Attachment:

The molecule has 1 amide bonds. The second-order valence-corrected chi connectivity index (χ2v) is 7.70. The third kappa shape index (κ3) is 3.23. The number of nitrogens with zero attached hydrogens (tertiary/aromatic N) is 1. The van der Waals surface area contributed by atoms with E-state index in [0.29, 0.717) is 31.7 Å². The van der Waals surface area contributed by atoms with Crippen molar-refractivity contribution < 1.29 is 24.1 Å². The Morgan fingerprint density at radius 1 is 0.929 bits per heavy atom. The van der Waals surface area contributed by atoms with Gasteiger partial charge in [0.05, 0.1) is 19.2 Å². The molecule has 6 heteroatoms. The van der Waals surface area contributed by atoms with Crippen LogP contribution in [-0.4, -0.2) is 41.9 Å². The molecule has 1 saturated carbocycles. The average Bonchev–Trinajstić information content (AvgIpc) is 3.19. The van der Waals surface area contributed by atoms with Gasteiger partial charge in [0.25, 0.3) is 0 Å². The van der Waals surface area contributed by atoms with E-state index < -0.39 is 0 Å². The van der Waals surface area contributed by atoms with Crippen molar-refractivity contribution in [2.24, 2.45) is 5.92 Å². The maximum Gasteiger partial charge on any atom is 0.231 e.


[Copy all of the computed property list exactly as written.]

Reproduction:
The molecule has 1 amide bonds. The second-order valence-corrected chi connectivity index (χ2v) is 7.70. The third kappa shape index (κ3) is 3.23. The number of nitrogens with zero attached hydrogens (tertiary/aromatic N) is 1. The van der Waals surface area contributed by atoms with E-state index in [0.29, 0.717) is 31.7 Å². The van der Waals surface area contributed by atoms with Crippen molar-refractivity contribution < 1.29 is 24.1 Å². The Morgan fingerprint density at radius 1 is 0.929 bits per heavy atom. The van der Waals surface area contributed by atoms with Gasteiger partial charge in [0.05, 0.1) is 19.2 Å². The molecule has 6 heteroatoms. The van der Waals surface area contributed by atoms with Crippen LogP contribution in [-0.4, -0.2) is 41.9 Å². The molecule has 1 saturated carbocycles. The average Bonchev–Trinajstić information content (AvgIpc) is 3.19. The van der Waals surface area contributed by atoms with Gasteiger partial charge in [0.25, 0.3) is 0 Å². The van der Waals surface area contributed by atoms with E-state index < -0.39 is 0 Å². The van der Waals surface area contributed by atoms with Crippen molar-refractivity contribution in [2.24, 2.45) is 5.92 Å². The maximum Gasteiger partial charge on any atom is 0.231 e.